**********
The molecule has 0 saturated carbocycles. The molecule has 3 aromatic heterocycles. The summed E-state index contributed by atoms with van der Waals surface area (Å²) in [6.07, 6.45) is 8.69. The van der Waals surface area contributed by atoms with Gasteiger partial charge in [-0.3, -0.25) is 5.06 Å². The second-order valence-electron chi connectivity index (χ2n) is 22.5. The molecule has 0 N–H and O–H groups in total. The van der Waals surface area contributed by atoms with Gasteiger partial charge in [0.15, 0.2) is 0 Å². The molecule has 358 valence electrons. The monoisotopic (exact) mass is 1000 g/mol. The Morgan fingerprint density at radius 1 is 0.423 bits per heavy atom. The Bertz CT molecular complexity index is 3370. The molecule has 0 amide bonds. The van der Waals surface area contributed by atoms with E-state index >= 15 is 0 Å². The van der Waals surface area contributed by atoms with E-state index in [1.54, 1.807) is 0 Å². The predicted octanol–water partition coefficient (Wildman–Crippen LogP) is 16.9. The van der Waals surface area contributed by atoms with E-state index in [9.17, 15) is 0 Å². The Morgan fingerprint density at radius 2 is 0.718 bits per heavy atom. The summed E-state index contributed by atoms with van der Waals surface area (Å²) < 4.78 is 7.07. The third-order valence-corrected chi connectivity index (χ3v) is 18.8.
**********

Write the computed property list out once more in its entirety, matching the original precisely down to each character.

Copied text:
The molecule has 0 saturated carbocycles. The molecule has 3 aromatic heterocycles. The summed E-state index contributed by atoms with van der Waals surface area (Å²) in [6.07, 6.45) is 8.69. The van der Waals surface area contributed by atoms with Gasteiger partial charge in [-0.3, -0.25) is 5.06 Å². The second-order valence-electron chi connectivity index (χ2n) is 22.5. The molecule has 0 N–H and O–H groups in total. The van der Waals surface area contributed by atoms with Gasteiger partial charge in [0.15, 0.2) is 0 Å². The molecule has 358 valence electrons. The monoisotopic (exact) mass is 1000 g/mol. The Morgan fingerprint density at radius 1 is 0.423 bits per heavy atom. The Bertz CT molecular complexity index is 3370. The molecule has 0 amide bonds. The van der Waals surface area contributed by atoms with E-state index >= 15 is 0 Å². The van der Waals surface area contributed by atoms with E-state index in [1.54, 1.807) is 0 Å². The predicted octanol–water partition coefficient (Wildman–Crippen LogP) is 16.9. The van der Waals surface area contributed by atoms with E-state index in [9.17, 15) is 0 Å². The Morgan fingerprint density at radius 2 is 0.718 bits per heavy atom. The summed E-state index contributed by atoms with van der Waals surface area (Å²) < 4.78 is 7.07. The third-order valence-corrected chi connectivity index (χ3v) is 18.8.